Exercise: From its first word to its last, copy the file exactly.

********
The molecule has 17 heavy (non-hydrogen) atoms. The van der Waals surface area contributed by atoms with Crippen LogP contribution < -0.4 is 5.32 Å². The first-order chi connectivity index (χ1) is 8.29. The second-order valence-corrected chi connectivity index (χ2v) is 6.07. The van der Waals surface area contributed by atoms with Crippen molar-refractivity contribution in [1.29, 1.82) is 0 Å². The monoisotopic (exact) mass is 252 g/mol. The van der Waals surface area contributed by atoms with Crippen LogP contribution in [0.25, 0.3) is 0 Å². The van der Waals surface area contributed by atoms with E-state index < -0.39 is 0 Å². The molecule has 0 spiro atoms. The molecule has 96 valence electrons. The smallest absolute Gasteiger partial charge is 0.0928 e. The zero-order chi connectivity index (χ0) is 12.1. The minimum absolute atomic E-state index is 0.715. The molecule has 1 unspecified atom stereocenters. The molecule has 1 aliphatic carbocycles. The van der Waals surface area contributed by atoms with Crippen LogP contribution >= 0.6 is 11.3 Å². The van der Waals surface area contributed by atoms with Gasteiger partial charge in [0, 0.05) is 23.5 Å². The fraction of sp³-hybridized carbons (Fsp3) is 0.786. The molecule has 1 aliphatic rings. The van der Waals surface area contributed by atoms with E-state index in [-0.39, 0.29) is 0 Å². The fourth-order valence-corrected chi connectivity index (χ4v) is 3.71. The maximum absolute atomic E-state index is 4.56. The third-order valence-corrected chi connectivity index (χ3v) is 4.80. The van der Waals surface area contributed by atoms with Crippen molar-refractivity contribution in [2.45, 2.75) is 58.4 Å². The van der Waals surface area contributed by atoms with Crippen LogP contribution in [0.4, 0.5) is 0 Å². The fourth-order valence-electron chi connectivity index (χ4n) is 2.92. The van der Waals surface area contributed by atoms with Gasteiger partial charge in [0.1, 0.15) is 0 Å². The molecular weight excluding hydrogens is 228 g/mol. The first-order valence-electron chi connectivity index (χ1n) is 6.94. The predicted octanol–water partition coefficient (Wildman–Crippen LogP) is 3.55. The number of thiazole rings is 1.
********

The molecule has 17 heavy (non-hydrogen) atoms. The van der Waals surface area contributed by atoms with Crippen LogP contribution < -0.4 is 5.32 Å². The first-order chi connectivity index (χ1) is 8.29. The second-order valence-corrected chi connectivity index (χ2v) is 6.07. The van der Waals surface area contributed by atoms with Crippen molar-refractivity contribution in [1.29, 1.82) is 0 Å². The monoisotopic (exact) mass is 252 g/mol. The van der Waals surface area contributed by atoms with Crippen LogP contribution in [0.25, 0.3) is 0 Å². The van der Waals surface area contributed by atoms with E-state index < -0.39 is 0 Å². The molecule has 0 spiro atoms. The molecule has 96 valence electrons. The smallest absolute Gasteiger partial charge is 0.0928 e. The zero-order chi connectivity index (χ0) is 12.1. The minimum absolute atomic E-state index is 0.715. The molecule has 1 unspecified atom stereocenters. The molecule has 1 aliphatic carbocycles. The van der Waals surface area contributed by atoms with Crippen LogP contribution >= 0.6 is 11.3 Å². The van der Waals surface area contributed by atoms with Gasteiger partial charge in [0, 0.05) is 23.5 Å². The fraction of sp³-hybridized carbons (Fsp3) is 0.786. The molecule has 1 aliphatic rings. The van der Waals surface area contributed by atoms with E-state index in [-0.39, 0.29) is 0 Å². The fourth-order valence-corrected chi connectivity index (χ4v) is 3.71. The maximum absolute atomic E-state index is 4.56. The third-order valence-corrected chi connectivity index (χ3v) is 4.80. The van der Waals surface area contributed by atoms with Crippen molar-refractivity contribution in [2.45, 2.75) is 58.4 Å². The van der Waals surface area contributed by atoms with Crippen LogP contribution in [0.4, 0.5) is 0 Å². The fourth-order valence-electron chi connectivity index (χ4n) is 2.92. The van der Waals surface area contributed by atoms with Gasteiger partial charge in [0.1, 0.15) is 0 Å². The molecular weight excluding hydrogens is 228 g/mol. The first-order valence-electron chi connectivity index (χ1n) is 6.94. The predicted octanol–water partition coefficient (Wildman–Crippen LogP) is 3.55. The number of thiazole rings is 1.